Harrison is unbelievable! He did such a great job creating his characters. They were witty and as a reader we could see how they interacted with the other characters. We could also see easily what type of relationships they had with the others. I especially enjoyed Coinin as a character because he seemed to be so real. He had some flaws like he was sometimes insecure and didn't believe in himself and I loved that about him.

        World building is one of the hardest things to do, especially in a fantasy novel where you typically change 75% of the world. In the Destiny of the Wulf I enjoyed how everything had a purpose and wasn't made just out of pure imagination. The thing that pops out most for me was the Gods; the whole religious aspect of the novel was intriguing and was easily one of the big plot drivers. The creatures fit well in this type of story such as the Madorine's, who had a nice history and society where they ruled and lived for bloodshed.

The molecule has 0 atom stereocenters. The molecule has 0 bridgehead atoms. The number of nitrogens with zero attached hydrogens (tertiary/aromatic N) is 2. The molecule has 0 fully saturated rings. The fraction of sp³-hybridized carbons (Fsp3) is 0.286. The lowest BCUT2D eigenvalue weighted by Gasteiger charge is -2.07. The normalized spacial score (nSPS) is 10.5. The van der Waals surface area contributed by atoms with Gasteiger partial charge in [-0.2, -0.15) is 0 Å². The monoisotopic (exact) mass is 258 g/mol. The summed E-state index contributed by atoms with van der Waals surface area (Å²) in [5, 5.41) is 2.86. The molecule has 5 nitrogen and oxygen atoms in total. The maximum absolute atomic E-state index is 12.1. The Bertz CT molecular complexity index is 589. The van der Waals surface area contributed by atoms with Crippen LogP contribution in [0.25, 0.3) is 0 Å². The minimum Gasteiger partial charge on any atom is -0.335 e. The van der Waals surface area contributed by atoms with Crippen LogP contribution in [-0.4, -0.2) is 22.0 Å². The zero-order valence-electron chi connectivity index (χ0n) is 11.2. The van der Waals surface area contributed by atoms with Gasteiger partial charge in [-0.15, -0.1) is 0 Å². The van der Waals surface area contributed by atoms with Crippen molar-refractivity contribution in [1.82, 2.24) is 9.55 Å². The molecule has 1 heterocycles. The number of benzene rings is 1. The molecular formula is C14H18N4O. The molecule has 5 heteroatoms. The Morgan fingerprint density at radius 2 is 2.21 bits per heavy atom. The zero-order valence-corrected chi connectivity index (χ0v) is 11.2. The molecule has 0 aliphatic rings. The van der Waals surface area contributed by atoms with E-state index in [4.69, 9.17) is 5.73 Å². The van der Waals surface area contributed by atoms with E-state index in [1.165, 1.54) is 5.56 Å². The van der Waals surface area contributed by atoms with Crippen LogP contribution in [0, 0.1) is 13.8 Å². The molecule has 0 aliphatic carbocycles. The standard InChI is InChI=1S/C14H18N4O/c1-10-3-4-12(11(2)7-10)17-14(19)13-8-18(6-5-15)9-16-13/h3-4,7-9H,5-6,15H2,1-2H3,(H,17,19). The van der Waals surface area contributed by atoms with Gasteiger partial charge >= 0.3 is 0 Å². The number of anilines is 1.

As much as I would like to say that Mr. Davies expertise would be world building I can't because I know for a fact that his expertise lies in his writing style. It was one of those fantasy novels where you could easily picture the beautifully sketched patterns on the doorframes and the fine silk robes. The techniques used in this novel are wonderful and I loved reading about everything there was to see! I would certainly say that the author did a lot more of showing rather then telling, and his writing techniques were very descriptive. Exactly what a great fantasy novel needs!